156 posts tagged "Redken"
Last night at Marc Jacobs, makeup artist François Nars applied clumpy strokes of mascara to models’ lashes and used his fingers while adding minimal makeup to the rest of their faces to achieve a look that he called “off” and “destroyed.” He went as far as to recommend going to bed with your makeup on to re-create the “cool girl, Paris, East Village, Kate Moss” effect that he was going for, thus touching on a few of the recurring trends that have colored NYFW so far. Just don’t call it grunge. “Grunge is an easy copout,” Nars’ coiffing partner, Guido Palau, said of the backstage beauty look, which was meant to evoke a very intentional feeling of ease. “We’re trying to replicate a mood, not a style,” Palau continued, explaining that he used Redken’s Fabricate to create texture, trimming girls’ hair when needed. “Women have more trouble doing undone styles,” Palau added, pointing out that all you really need to properly work it on the runway and in reality is “the confidence to be who you are.” To hammer that point home, Jacobs cast his modeling brigade with character on the brain, giving a lot of no-name catwalkers—and girls he plucked off the street—a chance to make their Armory debut.
Four days into NYFW and already certain inspirational phrases have become ubiquitous: Descriptive words like “early nineties,” “a bit grunge,” and “kind of tomboyish” have rung out backstage from RVCA x Erin Wasson and Rag & Bone to last night’s Alexander Wang show. To get this increasingly popular look, Wang’s makeup artist Diane Kendal kept models’ skin clean and focused her attention on the eyes, applying MAC’s Paint Stick in Brown over a Sepia Cream Colour Base that she took all the way up to the brow for a dark, greasy effect. Dark and greasy also seemed to motivate hairstylist Guido Palau, who sculpted glorified combovers, creating low, deep parts that he flattened with Redken’s Forceful hair spray and set with a few blasts from the blow-dryer. Both elements helped make Wang’s show—a lot more sophisticated and polished than it’s been in the past—as cool and hip as ever, which is what keeps his fans coming back for more.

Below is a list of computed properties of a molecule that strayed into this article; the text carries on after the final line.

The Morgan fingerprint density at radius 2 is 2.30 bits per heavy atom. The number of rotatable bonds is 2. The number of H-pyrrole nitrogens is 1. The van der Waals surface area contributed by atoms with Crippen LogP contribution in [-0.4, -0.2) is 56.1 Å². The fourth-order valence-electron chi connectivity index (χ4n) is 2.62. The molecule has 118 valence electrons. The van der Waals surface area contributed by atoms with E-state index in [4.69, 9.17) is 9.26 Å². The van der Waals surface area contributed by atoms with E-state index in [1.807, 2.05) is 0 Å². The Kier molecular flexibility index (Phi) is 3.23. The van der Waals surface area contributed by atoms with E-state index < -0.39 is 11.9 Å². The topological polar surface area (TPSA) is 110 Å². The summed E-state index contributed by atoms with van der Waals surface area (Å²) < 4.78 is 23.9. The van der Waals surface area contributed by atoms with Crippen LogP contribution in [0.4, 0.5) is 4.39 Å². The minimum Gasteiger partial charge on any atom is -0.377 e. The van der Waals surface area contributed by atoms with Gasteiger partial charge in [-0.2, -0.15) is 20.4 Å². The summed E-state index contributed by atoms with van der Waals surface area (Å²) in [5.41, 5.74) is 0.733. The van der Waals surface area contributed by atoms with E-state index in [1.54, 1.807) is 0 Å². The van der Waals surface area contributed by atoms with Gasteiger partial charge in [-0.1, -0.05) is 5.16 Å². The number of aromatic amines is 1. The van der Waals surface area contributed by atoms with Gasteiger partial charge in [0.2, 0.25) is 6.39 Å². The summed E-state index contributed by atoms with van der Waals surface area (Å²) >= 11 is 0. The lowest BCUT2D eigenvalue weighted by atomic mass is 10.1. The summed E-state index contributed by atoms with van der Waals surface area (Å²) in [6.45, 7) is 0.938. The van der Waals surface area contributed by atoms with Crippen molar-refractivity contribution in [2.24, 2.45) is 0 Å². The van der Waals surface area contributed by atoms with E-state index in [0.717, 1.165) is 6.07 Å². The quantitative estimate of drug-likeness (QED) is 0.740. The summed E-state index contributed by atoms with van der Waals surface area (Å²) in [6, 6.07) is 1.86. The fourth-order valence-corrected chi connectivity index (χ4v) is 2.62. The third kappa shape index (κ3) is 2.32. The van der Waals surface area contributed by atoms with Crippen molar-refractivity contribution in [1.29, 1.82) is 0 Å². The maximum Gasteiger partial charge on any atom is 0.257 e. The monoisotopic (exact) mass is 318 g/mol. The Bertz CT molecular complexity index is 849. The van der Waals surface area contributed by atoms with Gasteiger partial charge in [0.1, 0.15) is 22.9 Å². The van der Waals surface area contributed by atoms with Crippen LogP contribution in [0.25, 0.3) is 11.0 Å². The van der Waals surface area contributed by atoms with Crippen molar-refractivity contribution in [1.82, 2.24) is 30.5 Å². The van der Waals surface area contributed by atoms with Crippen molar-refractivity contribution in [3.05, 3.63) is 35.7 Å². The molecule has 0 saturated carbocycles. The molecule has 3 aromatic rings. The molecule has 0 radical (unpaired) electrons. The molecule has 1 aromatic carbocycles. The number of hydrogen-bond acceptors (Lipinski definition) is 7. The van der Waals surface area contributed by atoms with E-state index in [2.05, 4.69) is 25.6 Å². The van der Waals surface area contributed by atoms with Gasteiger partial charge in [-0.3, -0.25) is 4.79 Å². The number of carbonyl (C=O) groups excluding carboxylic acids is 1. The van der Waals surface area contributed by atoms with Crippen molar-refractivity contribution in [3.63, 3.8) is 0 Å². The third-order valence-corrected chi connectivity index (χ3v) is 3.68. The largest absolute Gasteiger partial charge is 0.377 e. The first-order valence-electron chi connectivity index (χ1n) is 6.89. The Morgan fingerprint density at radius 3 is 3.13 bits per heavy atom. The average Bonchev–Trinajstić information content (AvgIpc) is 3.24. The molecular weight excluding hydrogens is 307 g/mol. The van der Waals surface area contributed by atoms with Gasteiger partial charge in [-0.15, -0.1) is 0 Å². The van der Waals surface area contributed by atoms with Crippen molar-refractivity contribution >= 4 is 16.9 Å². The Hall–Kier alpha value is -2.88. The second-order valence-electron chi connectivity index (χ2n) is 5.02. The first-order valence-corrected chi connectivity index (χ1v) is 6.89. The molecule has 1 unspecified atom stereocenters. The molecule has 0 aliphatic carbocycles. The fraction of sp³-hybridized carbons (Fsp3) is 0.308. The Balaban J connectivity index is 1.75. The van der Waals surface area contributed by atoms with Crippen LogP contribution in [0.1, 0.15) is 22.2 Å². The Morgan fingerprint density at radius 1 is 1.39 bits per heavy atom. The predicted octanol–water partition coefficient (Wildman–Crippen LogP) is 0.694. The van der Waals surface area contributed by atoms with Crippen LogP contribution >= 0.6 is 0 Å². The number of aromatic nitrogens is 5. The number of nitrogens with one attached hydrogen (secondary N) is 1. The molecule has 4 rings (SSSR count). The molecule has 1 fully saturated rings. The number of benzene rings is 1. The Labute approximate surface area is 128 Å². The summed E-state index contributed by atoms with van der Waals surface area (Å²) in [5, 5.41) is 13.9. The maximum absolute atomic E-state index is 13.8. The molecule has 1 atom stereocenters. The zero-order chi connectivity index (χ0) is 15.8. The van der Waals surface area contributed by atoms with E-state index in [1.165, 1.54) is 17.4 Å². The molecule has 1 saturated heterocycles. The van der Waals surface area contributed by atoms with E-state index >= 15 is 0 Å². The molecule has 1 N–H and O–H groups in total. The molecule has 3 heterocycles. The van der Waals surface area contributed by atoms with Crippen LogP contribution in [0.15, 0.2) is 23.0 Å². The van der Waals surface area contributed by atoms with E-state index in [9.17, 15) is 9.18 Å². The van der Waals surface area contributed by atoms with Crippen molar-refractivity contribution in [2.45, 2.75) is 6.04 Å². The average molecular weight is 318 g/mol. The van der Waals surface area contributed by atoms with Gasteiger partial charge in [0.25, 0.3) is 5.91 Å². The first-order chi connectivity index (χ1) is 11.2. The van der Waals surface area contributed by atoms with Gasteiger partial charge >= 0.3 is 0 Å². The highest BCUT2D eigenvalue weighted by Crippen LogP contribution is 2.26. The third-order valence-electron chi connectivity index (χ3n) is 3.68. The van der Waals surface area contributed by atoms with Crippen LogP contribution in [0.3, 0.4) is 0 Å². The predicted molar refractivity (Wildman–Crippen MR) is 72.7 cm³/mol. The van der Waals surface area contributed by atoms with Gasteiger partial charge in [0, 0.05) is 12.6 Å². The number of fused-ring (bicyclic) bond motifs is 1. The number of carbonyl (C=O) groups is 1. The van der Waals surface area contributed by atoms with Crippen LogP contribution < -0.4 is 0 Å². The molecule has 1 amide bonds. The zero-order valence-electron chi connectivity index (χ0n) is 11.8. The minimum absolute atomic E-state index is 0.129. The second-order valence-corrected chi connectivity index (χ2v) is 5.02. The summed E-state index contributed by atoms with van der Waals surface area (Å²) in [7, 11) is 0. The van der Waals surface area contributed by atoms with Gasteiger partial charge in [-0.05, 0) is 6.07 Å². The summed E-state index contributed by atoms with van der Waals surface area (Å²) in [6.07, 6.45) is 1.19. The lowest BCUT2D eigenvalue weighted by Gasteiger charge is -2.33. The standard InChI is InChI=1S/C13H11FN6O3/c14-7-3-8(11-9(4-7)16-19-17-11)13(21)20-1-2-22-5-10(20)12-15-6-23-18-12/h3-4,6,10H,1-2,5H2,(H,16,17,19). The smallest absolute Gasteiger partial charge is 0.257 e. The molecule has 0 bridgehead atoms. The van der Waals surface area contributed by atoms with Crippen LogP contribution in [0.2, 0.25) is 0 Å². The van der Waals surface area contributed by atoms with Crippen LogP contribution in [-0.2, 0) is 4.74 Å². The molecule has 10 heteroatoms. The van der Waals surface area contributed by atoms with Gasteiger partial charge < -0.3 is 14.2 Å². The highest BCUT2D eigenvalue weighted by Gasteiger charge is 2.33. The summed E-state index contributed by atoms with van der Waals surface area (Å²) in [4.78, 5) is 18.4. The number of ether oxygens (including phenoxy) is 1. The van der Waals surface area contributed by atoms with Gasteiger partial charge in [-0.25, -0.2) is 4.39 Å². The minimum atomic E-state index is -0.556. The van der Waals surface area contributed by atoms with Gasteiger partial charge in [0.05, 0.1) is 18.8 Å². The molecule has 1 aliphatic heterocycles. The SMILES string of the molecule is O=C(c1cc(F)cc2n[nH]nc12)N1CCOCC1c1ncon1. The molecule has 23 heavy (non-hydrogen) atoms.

Backstage at Rag & Bone yesterday, makeup artist Gucci Westman (she’s also the wife of designer David Neville) answered that age-old question that all hipsters-in-training have grappled with for years: How to get the perfect, slept-in look without actually passing out fully clothed with the lights on? “Picture Kate Moss when she wakes up,” she said about the visual inspiration for her handiwork, which included clean skin, a slight sheen on the lids, a flesh-colored lip courtesy of Revlon’s ColorBurst Lipstick in Soft Nude, and an effortlessly smudged eye that can in fact be achieved without a night of hard partying. To get what Westman referred to as “remnants of makeup,” she lined models’ lids with Revlon’s Luxurious Color Eye Liner in Black Velvet and used fingers and Q-tips covered in moisturizer to jostle it up a bit. To achieve the bedhead look he described as “early-nineties grunge innocence, but boyish,” Guido Palau back-combed the hair above the crown and then, using liberal spritzes of Redken’s Workforce Hairspray, matted it down in the front and tucked it behind models’ ears. Trollers of Bedford Avenue, your secret is out.
There are many things to admire about Penélope Cruz. There’s her face-making nose, those fantastic eyebrows, that slammin’ body—and of course, her unreal Oscar award-winning acting ability. She outshined every other A-lister in Nine, in our humble opinion. But back to beauty. We’ve also become big fans of the eighties-era side flip she’s been sporting of late; it reminds us of some of our favorite movies from the decade—like Can’t Buy Me Love, starring a pre-McDreamy Patrick Dempsey. The look involves some mousse at the roots (try Redken’s new Aerate bodifying cream), a good blow-out, and some adventurous finger combing. It makes for some real girl-next-door glamour, don’t you think?